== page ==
Although she wasn’t presently considering these things consciously, Juliette thought that the Tea House existed in some place “between here and there”, which is where Biddy Mable had described it to be, as though it were a place that existed only partially in time and space, and that if you looked for it without knowing where it was you could never find it. For it really wasn’t actually anywhere in particular, she guessed. It was some magically hidden place, perhaps, that only showed up at certain times, and if you knew the secret of how to get to it then you could find it, but otherwise you never would. She remembered how she and her friends were invited there by Biddy Mable’s incantation, down the into the stone of the arched doorway, and then down the inner earth Stoneway that passed through the Realms of Minvar.

On the edges of dark vales and high passes of the inner-world Earth Kingdom they had journeyed to the Tea House, past a river of molten magma, which Ben called “the veins of the World”, crossing over a tall narrow bridge made of metal that seemed to be forged from the very roots of the mountains. Crossing the bridge Ben noticed pulsing lights that flickered with images of people, places and things, flitting along the metal railings of the bridge, almost like thoughts flashing across one's mind. It was passing strange, and made him wonder just what sort of world it was that they were passing through. They walked along the shore of a slow moving river of glowing orange magma, and then along the edge a tall cold canyon gorge that was as silent as a tomb. Morgana named the gorge “The Jaws of the Shadow King”, as the place gave her a wicked chill, and scribbled notes about it on a map she was making. Through the halls of a pure crystal cavern they walked until they came to a deep blue river roaring into a dark cave edged by white foam. Once they caught a glimpse of a far distant place beyond the roots of the mountains, and much deeper into the Earth. But this the Minvarians saw only as though they peered through a dark and brooding earth-storm, like a swirling haze of black smoke. It seemed as though a great range of mountains were in gigantic collision, grinding into a colossal shelve of dark elemental stone, cracking it into magnificent slabs the size of mountains, as white hot magma ripped through the jagged edges from one end to the other. The entire mass bored downward into other deeper, darker mass against which flashes of lightening blazed blue-white through what seemed the very core of the world. And upon those massive flashes of lightning, Ben imagined for a single incomprehensible moment that he saw a grinning face, fleeting, shimmering, with monstrous ferocity, brutality and power. But those bolts were very far away beyond the roots of the world, and so they walked on and passed by, only dimly comprehending the magnitude of that scene. Ben never mentioned to anyone what he'd seen, except to Morgana sometime later, so bizarre and terrifying it seemed.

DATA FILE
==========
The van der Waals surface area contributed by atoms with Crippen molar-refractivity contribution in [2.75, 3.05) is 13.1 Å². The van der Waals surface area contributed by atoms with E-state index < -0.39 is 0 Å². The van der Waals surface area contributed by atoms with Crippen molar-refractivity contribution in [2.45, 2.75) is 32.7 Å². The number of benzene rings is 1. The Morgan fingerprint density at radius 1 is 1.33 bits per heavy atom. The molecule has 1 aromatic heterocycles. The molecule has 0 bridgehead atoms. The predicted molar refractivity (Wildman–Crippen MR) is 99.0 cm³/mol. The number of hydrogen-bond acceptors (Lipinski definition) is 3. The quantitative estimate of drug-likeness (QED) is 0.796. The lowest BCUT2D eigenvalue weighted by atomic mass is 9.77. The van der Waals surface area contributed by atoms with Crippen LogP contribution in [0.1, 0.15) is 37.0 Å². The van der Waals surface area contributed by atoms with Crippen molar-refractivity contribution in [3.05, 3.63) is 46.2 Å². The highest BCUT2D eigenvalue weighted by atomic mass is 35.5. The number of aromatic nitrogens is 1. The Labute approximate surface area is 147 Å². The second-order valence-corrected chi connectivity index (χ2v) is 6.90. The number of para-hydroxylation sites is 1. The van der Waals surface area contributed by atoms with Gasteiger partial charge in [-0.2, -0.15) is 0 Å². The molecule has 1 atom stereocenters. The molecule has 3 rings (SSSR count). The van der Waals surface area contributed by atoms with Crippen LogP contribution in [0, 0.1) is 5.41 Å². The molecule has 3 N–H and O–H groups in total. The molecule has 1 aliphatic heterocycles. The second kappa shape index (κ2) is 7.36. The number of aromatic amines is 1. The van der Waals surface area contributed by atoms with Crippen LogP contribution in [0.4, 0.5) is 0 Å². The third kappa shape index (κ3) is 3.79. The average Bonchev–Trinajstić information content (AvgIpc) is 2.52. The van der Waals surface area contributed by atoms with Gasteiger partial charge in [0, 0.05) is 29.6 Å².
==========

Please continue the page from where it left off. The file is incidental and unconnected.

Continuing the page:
And then they turned a corner and that distant scene was no longer in their line of sight as they entered a golden laced corridor that lead along an upward slope into a palatial balcony overlooking a smooth chasm of glowing metal walls, lit by bubbling pools of magma along the dark and distant bottom. And so it went, and it seemed to them to be a very long journey through the inner earth, and yet all the same it seemed much too brief, and like they’d seen it all in but a few steps. And through all this journey only Ben, Morgana, and Juliette saw the Stoneway clearly, but to the others who were not disciples of Minvar, they saw little but darkness, and wandered helplessly through freezing tunnels that seemed to lead into greater darkness. They all felt the sensation of passing through the earth as though through deep and heavy water, but each person’s vision was influenced by the depth of their understanding.

Finally they entered into a bright and happy glow, with a sudden opening of a door in the side of a cavern wall. They had entered the gorgeous and elegant Tea House of Weeleena, the Flower Bride, a Princess among the Fey. Sitting at a wide round table in the most elegant setting you could imagine, they saw old Biddy Mable. All of this Juliette was remembering in detail as they walked up the stairs. But most intensely she felt that the Tea House, despite being neither here nor there, was very real. In fact, it felt in some strange way as though it might have been the most “real” place she had ever been. A place that by being between here and there, meant it was anywhere, and everywhere, always and forever. Somehow that thought gave her comfort.

And then Juliette began to consider the Ladybug, Isabella. She recalled that Biddy Mable was vague about who she was, but said she had “irons in many fires”. She lingered on the implications of what that might mean, but overall Juliette reflected on the fact that she did not get a good feeling about that woman with the strange black headdress, and bright orange and black dotted gown. She didn’t like how the Lady singled out Storm Wizard and had taken him to her own table to interact privately with him. She wondered what they spoke of. She might have even felt a bit of jealousy in so far as the Lady had chosen Storm Wizard over her to speak to. It was almost as if she had known him in some way. And Juliette felt that the Lady was very powerful, and had been so for quite some time, and someone you need to be careful with. One would not want to get on her bad side, she thought.